"From Adam to the time of Jesus, ordinances were performed in temples for the living only. After Jesus opened the way for the gospel to be preached in the world of spirits, . . . work for the dead, as well as for the living, has been done in temples" (Bible Dictionary, "temple," 781).
Children of the Covenant
As we read of temples, we also learn of covenants that God has made with faithful followers—His "children of the covenant" (3 Nephi 20:26; see v. 25; Acts 3:25). Some four thousand years ago, God made a covenant with Abraham that all the nations of the earth will be blessed through his seed (see Genesis 17:7; 22:18; Abraham 2:9-11). It was reaffirmed with Isaac (see Genesis 26:1-4, 24) and again with Jacob (see Genesis 28; 35:9-13; 48:3-4). The thread of that covenant is woven throughout the entire fabric of the Old Testament, the New Testament, and the Book of Mormon (see title page). That covenant has been divinely renewed in this dispensation as part of the restoration of all things (see D&C 124:58).
Prophets have long known that the Abrahamic covenant was to be fulfilled only "in the latter days" (1 Nephi 15:18). That's our day! (see D&C 110:12-16). We are those covenant people! What does that really mean? Let us learn together from selected scriptures.
Please turn with me to the book of Mosiah, chapter 5. I quote from verse 7: "Because of the covenant which ye have made ye shall be called the children of Christ, his sons, and his daughters; for behold, this day he hath spiritually begotten you; for ye say that your hearts are changed through faith on his name; therefore, ye are born of him and have become his sons and his daughters."
In 3 Nephi 20:25-26, Jesus is speaking: "Ye are the children of the prophets; and ye are of the house of Israel; and ye are of the covenant which the Father made with your fathers, saying unto Abraham: And in thy seed shall all the kindreds of the earth be blessed.
"The Father having raised me up unto you first, and sent me to bless you in turning away every one of you from his iniquities; and this because ye are the children of the covenant" (see also Moroni 7:32).
In our holy temples, we literally receive those blessings once promised to Abraham, Isaac, and Jacob.
Restoration of Temples and Sealing Authority
In the Restoration, temple work received a very high priority. The first revelation from a ministering angel pertained to this doctrine. Recorded in the second section of the Doctrine and Covenants, it is an echo of the fourth chapter of Malachi. Moroni foretold the coming of Elijah, who would turn the hearts of the fathers to the children and the hearts of the children to their fathers (see Malachi 4:5-6; D&C 2:1-2).
Elijah did come, on 3 April 1836, on Easter Sunday, at the beginning of Passover. He came to the Kirtland Temple to confer keys of sealing authority, precisely as prophesied by the angel Moroni (see D&C 110:14-16).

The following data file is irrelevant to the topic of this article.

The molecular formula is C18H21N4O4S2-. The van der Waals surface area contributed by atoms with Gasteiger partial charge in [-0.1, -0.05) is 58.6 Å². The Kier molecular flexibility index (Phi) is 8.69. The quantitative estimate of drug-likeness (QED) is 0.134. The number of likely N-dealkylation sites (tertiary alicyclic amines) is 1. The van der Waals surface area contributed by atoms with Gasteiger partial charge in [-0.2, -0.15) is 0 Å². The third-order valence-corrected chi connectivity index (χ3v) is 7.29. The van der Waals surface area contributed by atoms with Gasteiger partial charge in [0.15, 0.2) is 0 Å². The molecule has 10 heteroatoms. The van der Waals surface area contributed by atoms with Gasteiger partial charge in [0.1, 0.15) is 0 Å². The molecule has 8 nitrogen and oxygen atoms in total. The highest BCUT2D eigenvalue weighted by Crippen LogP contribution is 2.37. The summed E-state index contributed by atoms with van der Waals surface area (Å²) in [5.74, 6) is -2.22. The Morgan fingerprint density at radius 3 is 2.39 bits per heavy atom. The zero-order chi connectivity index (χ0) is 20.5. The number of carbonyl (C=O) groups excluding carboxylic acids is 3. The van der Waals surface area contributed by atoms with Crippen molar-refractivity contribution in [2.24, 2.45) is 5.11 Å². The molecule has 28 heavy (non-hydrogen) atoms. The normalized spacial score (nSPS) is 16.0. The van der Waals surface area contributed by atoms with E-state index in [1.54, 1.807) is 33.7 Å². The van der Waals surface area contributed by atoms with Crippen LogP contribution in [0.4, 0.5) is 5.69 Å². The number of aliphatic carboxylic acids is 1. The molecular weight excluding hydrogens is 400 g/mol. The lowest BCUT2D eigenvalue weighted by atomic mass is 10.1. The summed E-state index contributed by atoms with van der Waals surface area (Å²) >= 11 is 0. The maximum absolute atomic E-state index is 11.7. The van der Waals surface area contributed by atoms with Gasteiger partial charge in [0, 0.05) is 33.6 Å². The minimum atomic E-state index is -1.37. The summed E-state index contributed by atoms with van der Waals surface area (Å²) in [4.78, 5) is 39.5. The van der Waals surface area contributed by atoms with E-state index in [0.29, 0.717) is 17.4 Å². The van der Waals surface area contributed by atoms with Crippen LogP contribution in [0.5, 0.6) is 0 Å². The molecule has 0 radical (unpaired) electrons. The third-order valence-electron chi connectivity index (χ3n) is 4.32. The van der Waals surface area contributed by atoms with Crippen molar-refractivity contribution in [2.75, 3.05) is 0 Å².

In the temple, ordinances are administered through which the power of God is manifest (see D&C 84:20). Without those ordinances and the authority of the priesthood, "the power of godliness is not manifest unto men in the flesh" (D&C 84:21).
The entablature on modern temples reads, "Holiness to the Lord" (see Exodus 28:36; 39:30). Those words describe the building, yes. They also describe the ordinances and covenants of the temple and the people who worship within its walls.
Temples of the Restoration
The Kirtland Temple was a preparatory temple. It stands today as a monument to the faith of the people who built it. Later, when the Saints reached Illinois, the Lord once again asked His people to build a temple. Why?
Turn with me to section 124, verse 29: "For a baptismal font there is not upon the earth, that they, my saints, may be baptized for those who are dead—
"For this ordinance belongeth to my house (v. 30).
Verse 32 carries this stern warning: "If you do not these things . . . ye shall be rejected as a church, with your dead, saith the Lord your God."
Verses 40-41: "Let this house be built unto my name, that I may reveal mine ordinances therein unto my people;
"For I deign to reveal unto my church things which have been kept hid from before the foundation of the world, things that pertain to the dispensation of the fulness of times."
In verse 47 we see another warning: "If you build a house unto my name, and do not do the things that I say, I will not perform the oath which I make unto you, neither fulfil the promises which ye expect at my hands, saith the Lord."
I now turn to section 128. The chapter heading notes that this was received as an epistle. Why was the Prophet writing a letter to the Saints instead of addressing them directly? He was in seclusion. He was being hunted by angry mobs. He couldn't even go home. He was sequestered in the home of his friend, Edward Hunter. Listen to these wondrous words, written under the roof of Edward Hunter's house.
Verse 1: "I now resume the subject of the baptism for the dead, as that subject seems to occupy my mind, and press itself upon my feelings the strongest, since I have been pursued by my enemies."
Verse 15: "These are principles in relation to the dead and the living that cannot be lightly passed over, as pertaining to our salvation. For their salvation is necessary and essential to our salvation, as Paul says concerning the fathers—that they without us cannot be made perfect—neither can we without our dead be made perfect."